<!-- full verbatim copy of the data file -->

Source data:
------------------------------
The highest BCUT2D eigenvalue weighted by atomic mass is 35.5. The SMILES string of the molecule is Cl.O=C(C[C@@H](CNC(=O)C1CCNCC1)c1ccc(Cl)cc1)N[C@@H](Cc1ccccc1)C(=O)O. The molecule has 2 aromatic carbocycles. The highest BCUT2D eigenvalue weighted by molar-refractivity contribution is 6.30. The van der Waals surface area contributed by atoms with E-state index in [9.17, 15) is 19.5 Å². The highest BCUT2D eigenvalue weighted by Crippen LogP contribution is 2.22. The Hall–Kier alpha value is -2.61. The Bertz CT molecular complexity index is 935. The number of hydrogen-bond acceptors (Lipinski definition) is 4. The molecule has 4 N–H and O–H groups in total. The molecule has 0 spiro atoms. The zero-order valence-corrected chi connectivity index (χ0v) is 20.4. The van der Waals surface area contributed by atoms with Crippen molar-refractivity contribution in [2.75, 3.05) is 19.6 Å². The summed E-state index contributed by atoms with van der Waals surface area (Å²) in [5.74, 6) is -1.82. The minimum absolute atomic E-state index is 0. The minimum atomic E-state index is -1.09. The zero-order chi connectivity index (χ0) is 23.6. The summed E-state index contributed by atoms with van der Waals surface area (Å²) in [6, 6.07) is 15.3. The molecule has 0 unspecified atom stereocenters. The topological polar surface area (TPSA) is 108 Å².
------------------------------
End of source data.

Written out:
The highest BCUT2D eigenvalue weighted by atomic mass is 35.5. The SMILES string of the molecule is Cl.O=C(C[C@@H](CNC(=O)C1CCNCC1)c1ccc(Cl)cc1)N[C@@H](Cc1ccccc1)C(=O)O. The molecule has 2 aromatic carbocycles. The highest BCUT2D eigenvalue weighted by molar-refractivity contribution is 6.30. The van der Waals surface area contributed by atoms with E-state index in [9.17, 15) is 19.5 Å². The highest BCUT2D eigenvalue weighted by Crippen LogP contribution is 2.22. The Hall–Kier alpha value is -2.61. The Bertz CT molecular complexity index is 935. The number of hydrogen-bond acceptors (Lipinski definition) is 4. The molecule has 4 N–H and O–H groups in total. The molecule has 0 spiro atoms. The zero-order valence-corrected chi connectivity index (χ0v) is 20.4. The van der Waals surface area contributed by atoms with Crippen molar-refractivity contribution in [2.75, 3.05) is 19.6 Å². The summed E-state index contributed by atoms with van der Waals surface area (Å²) in [5.74, 6) is -1.82. The minimum absolute atomic E-state index is 0. The minimum atomic E-state index is -1.09. The zero-order chi connectivity index (χ0) is 23.6. The summed E-state index contributed by atoms with van der Waals surface area (Å²) in [6, 6.07) is 15.3. The molecule has 0 unspecified atom stereocenters. The topological polar surface area (TPSA) is 108 Å².